Franchise Buying Guide

Uncommon Currency

You really, really want a franchise. But you just don't have the money to buy one. Where can you turn? We hear franchisors have some tricks up their sleeves.
Presented by Guidant Financial
Guidant Financial specializes in helping entrepreneurs purchase new franchises using their retirement funds.

Stanley Wong enjoyed taking his family to the International House of Pancakes. So when he began pondering his business future, Wong wondered whether the family restaurant chain could provide the opportunity he was looking for.

The bad news: At the time, Wong was a 28-year-old self-employed grocer without any substantial savings, so the possibility of buying a franchise seemed pretty hopeless. The good news: IHOP had put together a special financing program for its franchisees, which included building and equipping the restaurant, then leasing the restaurant and equipment to the franchisee.

"Everybody comes to America with a dream of being a success," says Wong. But that American Dream comes with a price. For those who may equate success with buying a franchise, the start-up costs and franchise fees can be prohibitive. But a growing number of franchises are offering innovative financing programs that help their prospective franchisees' dreams become reality.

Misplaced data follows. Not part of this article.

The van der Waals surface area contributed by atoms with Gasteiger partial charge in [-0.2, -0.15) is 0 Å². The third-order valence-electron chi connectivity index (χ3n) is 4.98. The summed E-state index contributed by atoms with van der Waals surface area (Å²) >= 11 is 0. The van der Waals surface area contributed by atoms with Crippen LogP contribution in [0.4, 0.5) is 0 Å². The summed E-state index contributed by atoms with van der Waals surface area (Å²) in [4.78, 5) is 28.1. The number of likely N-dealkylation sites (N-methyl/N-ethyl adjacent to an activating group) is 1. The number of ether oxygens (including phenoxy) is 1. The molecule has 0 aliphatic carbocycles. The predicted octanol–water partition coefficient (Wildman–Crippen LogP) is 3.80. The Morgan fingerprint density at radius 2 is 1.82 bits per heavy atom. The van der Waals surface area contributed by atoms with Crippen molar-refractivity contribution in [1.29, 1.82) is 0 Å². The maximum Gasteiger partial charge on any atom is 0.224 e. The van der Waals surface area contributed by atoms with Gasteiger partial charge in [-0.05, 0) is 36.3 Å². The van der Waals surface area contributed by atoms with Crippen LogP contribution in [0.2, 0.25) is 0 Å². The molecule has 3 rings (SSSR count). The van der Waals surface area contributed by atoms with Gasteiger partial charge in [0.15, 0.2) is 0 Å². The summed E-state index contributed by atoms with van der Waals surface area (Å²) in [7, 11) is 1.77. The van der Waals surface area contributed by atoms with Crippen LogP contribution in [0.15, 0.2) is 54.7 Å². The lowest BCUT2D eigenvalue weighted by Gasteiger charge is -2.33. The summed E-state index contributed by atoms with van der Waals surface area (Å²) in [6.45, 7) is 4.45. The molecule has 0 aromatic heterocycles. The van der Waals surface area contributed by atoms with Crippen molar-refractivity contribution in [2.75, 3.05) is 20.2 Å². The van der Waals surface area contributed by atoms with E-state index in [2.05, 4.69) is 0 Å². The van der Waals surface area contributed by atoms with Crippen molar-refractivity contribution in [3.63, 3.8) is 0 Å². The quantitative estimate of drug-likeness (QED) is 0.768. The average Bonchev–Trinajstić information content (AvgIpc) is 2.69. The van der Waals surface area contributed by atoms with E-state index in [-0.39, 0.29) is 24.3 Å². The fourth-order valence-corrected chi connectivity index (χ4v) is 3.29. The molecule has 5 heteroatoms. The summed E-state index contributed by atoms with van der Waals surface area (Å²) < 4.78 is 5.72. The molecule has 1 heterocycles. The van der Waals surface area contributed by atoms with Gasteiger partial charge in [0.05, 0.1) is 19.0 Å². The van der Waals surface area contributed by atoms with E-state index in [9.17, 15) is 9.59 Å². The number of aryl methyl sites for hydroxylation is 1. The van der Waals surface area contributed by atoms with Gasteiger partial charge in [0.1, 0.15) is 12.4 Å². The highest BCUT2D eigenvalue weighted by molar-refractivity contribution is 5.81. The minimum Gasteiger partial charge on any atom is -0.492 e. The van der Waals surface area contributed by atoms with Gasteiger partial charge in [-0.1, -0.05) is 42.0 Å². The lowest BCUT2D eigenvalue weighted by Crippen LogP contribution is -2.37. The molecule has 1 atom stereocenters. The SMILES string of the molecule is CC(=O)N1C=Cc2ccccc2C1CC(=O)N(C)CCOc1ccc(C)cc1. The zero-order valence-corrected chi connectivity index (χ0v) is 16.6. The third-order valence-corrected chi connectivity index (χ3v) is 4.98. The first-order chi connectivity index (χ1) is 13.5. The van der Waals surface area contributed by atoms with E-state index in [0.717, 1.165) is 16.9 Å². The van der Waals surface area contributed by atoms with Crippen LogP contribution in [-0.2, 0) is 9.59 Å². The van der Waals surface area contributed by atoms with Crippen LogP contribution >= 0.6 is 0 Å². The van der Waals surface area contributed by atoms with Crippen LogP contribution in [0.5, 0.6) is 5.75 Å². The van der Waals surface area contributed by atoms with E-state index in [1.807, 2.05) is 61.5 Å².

For example, when Wong opened the first IHOP franchise in San Francisco in 1967, the franchise fee was $40,000. It wasn't a problem that he had only $10,000 to invest--IHOP's finance program allowed him to finance the rest of the fee over an eight-year period. "That really helped us out," says Wong, "because we didn't have a lot of money and were finding it very difficult to get financing [elsewhere]."

Today IHOP finances 80 percent of the franchisee's franchise fee as well as 100 percent of the leases on the building and equipment. The goal? To give more people the opportunity to own a business. "We're looking for people who are willing to work hard and are capable of being a good restaurant operator," says Alan Unger, the franchise's CFO. "We're not looking for people with previous significant restaurant success who can afford to build, develop and finance restaurants on their own."

Wong certainly fit that bill. With financial backing from his franchisor and after the success of his first IHOP, he eventually opened 22 more restaurants in California, Idaho and Utah.

Though Wong's balance sheet is certainly more impressive today than it was 30 years ago, and he now has the capability of being funded by any number of lenders, he continues to get his financing through IHOP. "I've had more of a relationship with them over the years," Wong explains. "They have integrity--that's one of the big reasons why I'm still with IHOP."

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This article was originally published in the June 2002 print edition of Entrepreneur with the headline: Uncommon Currency.

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